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Machine Arguing: From Data and Rules to Argumentation Frameworks

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Abstract

Argumentation frameworks have been widely studied both in terms of formal properties they exhibit under different semantics and in terms of applications they can support. But where are argumentation frameworks coming from, and how can argumentation, a model-based approach to AI, beneficially integrate with the nowadays-much-widespread data-centric AI perspective? In this talk I will overview applications empowered by a variety of (extension-based and gradual) semantics for abstract and bipolar argumentation frameworks automatically obtained from data (including but not limited to text) and from logical rules. Some of these applications require the integration of argumentation and machine learning, and result in a mixed model-based and data-centric pipeline. For some applications, the semantics informs the definition of the frameworks rather than, as is conventionally the case, being enforced on frameworks a posteriori.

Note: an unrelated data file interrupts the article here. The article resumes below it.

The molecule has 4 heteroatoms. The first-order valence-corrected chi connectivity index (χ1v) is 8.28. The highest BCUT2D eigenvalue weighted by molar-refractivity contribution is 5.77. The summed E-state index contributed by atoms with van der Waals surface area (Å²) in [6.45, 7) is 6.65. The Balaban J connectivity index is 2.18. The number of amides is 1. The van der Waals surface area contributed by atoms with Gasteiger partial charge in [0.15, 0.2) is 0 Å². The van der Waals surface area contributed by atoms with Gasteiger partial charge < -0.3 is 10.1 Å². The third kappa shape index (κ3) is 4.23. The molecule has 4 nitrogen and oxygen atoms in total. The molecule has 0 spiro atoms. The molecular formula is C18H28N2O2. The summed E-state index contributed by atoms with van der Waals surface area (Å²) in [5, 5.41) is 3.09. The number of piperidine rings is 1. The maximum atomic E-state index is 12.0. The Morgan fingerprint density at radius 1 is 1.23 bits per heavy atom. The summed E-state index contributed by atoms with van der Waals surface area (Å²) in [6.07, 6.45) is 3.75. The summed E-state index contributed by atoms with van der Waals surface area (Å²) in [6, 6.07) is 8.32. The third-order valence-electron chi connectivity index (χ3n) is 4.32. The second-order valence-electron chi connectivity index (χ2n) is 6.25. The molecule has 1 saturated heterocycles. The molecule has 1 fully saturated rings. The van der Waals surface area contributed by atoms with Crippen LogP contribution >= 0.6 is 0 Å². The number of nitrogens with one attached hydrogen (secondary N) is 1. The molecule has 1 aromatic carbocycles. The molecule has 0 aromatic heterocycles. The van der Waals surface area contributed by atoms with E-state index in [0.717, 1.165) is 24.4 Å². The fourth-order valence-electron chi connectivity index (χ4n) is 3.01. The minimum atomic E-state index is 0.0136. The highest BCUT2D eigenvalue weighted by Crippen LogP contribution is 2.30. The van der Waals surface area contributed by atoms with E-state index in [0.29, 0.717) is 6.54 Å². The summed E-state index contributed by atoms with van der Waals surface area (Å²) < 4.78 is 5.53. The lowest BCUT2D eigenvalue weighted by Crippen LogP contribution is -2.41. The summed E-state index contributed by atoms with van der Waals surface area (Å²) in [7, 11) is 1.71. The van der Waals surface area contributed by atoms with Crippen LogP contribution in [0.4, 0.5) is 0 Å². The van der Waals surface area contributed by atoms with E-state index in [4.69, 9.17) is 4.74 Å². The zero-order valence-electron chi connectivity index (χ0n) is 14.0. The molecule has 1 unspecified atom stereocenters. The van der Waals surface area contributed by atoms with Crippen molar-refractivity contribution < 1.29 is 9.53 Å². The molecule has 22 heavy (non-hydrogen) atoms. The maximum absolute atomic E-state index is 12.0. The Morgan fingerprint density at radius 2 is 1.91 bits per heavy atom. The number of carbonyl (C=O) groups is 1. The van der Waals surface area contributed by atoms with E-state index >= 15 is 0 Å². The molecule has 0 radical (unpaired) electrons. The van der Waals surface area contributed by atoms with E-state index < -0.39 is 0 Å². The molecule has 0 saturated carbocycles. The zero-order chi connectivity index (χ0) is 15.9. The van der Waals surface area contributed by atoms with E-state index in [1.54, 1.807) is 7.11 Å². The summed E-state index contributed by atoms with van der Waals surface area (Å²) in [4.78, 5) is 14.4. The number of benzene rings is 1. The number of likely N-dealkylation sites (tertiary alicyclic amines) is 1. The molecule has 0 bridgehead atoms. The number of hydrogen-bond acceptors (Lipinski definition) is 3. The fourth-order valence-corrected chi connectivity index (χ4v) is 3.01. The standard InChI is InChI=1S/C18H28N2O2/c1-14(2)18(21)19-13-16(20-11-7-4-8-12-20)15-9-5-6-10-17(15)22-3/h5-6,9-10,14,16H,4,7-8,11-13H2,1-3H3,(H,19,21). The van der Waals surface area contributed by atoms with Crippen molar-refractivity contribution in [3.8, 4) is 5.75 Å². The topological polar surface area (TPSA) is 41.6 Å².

Bio

Francesca Toni is Professor in Computational Logic in the Department of Computing, Imperial College London, UK, and the funder and leader of the CLArg (Computational Logic and Argumentation) research group. Her research interests lie within the broad area of Knowledge Representation and Reasoning in Artificial Intelligence. She graduated, summa cum laude, in Computing at the University of Pisa, Italy, in 1990, and received her PhD in Computing in 1995, from Imperial College London. She has coordinated two EU projects, received funding from EPSRC and the EU, and awarded a Senior Research Fellowship from The Royal Academy of Engineering and the Leverhulme Trust. She is currently Technical Director of the ROAD2H EPSRC -funded project (www.road2h.org). She was a founding member of the steering committee of COMMA (COMputational Models of Argument) and participates routinely in the organisation of top events in AI (e.g. she is currently are chair of of IJCAI2019 and was programme co-chair of KR2018 ). She is, amongst other things, in the editorial board of Argument&Computation and of Artificial Intelligence.

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